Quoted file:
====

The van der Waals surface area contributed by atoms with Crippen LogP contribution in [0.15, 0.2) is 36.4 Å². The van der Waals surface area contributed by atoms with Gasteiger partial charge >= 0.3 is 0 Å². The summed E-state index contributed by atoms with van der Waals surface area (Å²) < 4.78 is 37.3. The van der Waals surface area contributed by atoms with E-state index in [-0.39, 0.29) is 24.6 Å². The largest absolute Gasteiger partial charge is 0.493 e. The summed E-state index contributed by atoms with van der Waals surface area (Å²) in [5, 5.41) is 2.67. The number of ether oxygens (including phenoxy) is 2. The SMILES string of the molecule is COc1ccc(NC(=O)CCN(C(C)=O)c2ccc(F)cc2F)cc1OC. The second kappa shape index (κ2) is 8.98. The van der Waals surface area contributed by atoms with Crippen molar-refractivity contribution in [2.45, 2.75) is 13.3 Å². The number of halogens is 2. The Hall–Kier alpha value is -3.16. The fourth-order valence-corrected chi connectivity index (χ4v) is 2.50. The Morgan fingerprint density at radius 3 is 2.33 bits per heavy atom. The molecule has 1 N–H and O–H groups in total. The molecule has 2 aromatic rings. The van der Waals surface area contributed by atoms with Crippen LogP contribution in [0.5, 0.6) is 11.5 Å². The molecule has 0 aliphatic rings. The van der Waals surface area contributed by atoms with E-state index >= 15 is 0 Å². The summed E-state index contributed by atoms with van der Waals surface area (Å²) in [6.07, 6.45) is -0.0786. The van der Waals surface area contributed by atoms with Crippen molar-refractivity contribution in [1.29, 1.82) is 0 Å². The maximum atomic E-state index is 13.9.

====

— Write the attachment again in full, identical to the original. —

The van der Waals surface area contributed by atoms with Crippen LogP contribution in [0.15, 0.2) is 36.4 Å². The van der Waals surface area contributed by atoms with Gasteiger partial charge >= 0.3 is 0 Å². The summed E-state index contributed by atoms with van der Waals surface area (Å²) < 4.78 is 37.3. The van der Waals surface area contributed by atoms with E-state index in [-0.39, 0.29) is 24.6 Å². The largest absolute Gasteiger partial charge is 0.493 e. The summed E-state index contributed by atoms with van der Waals surface area (Å²) in [5, 5.41) is 2.67. The number of ether oxygens (including phenoxy) is 2. The SMILES string of the molecule is COc1ccc(NC(=O)CCN(C(C)=O)c2ccc(F)cc2F)cc1OC. The second kappa shape index (κ2) is 8.98. The van der Waals surface area contributed by atoms with Crippen molar-refractivity contribution in [2.45, 2.75) is 13.3 Å². The number of halogens is 2. The Hall–Kier alpha value is -3.16. The fourth-order valence-corrected chi connectivity index (χ4v) is 2.50. The Morgan fingerprint density at radius 3 is 2.33 bits per heavy atom. The molecule has 1 N–H and O–H groups in total. The molecule has 2 aromatic rings. The van der Waals surface area contributed by atoms with Crippen LogP contribution in [0.5, 0.6) is 11.5 Å². The molecule has 0 aliphatic rings. The van der Waals surface area contributed by atoms with E-state index >= 15 is 0 Å². The summed E-state index contributed by atoms with van der Waals surface area (Å²) in [6.07, 6.45) is -0.0786. The van der Waals surface area contributed by atoms with Crippen molar-refractivity contribution in [1.29, 1.82) is 0 Å². The maximum atomic E-state index is 13.9.